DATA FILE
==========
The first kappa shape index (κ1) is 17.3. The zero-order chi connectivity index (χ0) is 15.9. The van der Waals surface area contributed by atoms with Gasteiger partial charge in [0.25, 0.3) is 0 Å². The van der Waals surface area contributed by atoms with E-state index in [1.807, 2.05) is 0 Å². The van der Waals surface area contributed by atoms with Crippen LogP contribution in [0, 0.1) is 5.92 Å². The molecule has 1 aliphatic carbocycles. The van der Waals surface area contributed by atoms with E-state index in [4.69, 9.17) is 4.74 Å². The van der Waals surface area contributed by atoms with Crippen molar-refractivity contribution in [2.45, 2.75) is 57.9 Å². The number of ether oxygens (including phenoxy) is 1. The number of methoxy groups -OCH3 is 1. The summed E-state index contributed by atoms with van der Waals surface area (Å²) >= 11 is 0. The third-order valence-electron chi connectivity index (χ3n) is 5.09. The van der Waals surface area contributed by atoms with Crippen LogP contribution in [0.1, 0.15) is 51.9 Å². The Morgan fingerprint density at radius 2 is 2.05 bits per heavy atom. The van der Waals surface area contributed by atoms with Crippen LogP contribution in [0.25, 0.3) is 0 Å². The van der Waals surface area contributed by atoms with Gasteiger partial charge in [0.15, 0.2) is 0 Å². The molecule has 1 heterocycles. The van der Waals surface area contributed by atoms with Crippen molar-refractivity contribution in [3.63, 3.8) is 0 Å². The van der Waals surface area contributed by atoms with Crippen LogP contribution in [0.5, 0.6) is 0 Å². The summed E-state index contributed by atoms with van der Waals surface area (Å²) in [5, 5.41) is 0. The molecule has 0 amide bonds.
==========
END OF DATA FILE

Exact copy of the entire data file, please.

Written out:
The first kappa shape index (κ1) is 17.3. The zero-order chi connectivity index (χ0) is 15.9. The van der Waals surface area contributed by atoms with Gasteiger partial charge in [0.25, 0.3) is 0 Å². The van der Waals surface area contributed by atoms with E-state index in [1.807, 2.05) is 0 Å². The van der Waals surface area contributed by atoms with Crippen LogP contribution in [0, 0.1) is 5.92 Å². The molecule has 1 aliphatic carbocycles. The van der Waals surface area contributed by atoms with E-state index in [4.69, 9.17) is 4.74 Å². The van der Waals surface area contributed by atoms with Crippen molar-refractivity contribution in [2.45, 2.75) is 57.9 Å². The number of ether oxygens (including phenoxy) is 1. The number of methoxy groups -OCH3 is 1. The summed E-state index contributed by atoms with van der Waals surface area (Å²) >= 11 is 0. The third-order valence-electron chi connectivity index (χ3n) is 5.09. The van der Waals surface area contributed by atoms with Crippen LogP contribution in [0.1, 0.15) is 51.9 Å². The Morgan fingerprint density at radius 2 is 2.05 bits per heavy atom. The van der Waals surface area contributed by atoms with Crippen LogP contribution in [0.25, 0.3) is 0 Å². The van der Waals surface area contributed by atoms with Gasteiger partial charge in [0.15, 0.2) is 0 Å². The molecule has 1 heterocycles. The van der Waals surface area contributed by atoms with Crippen molar-refractivity contribution in [3.63, 3.8) is 0 Å². The van der Waals surface area contributed by atoms with Crippen LogP contribution in [0.5, 0.6) is 0 Å². The summed E-state index contributed by atoms with van der Waals surface area (Å²) in [5, 5.41) is 0. The molecule has 0 amide bonds.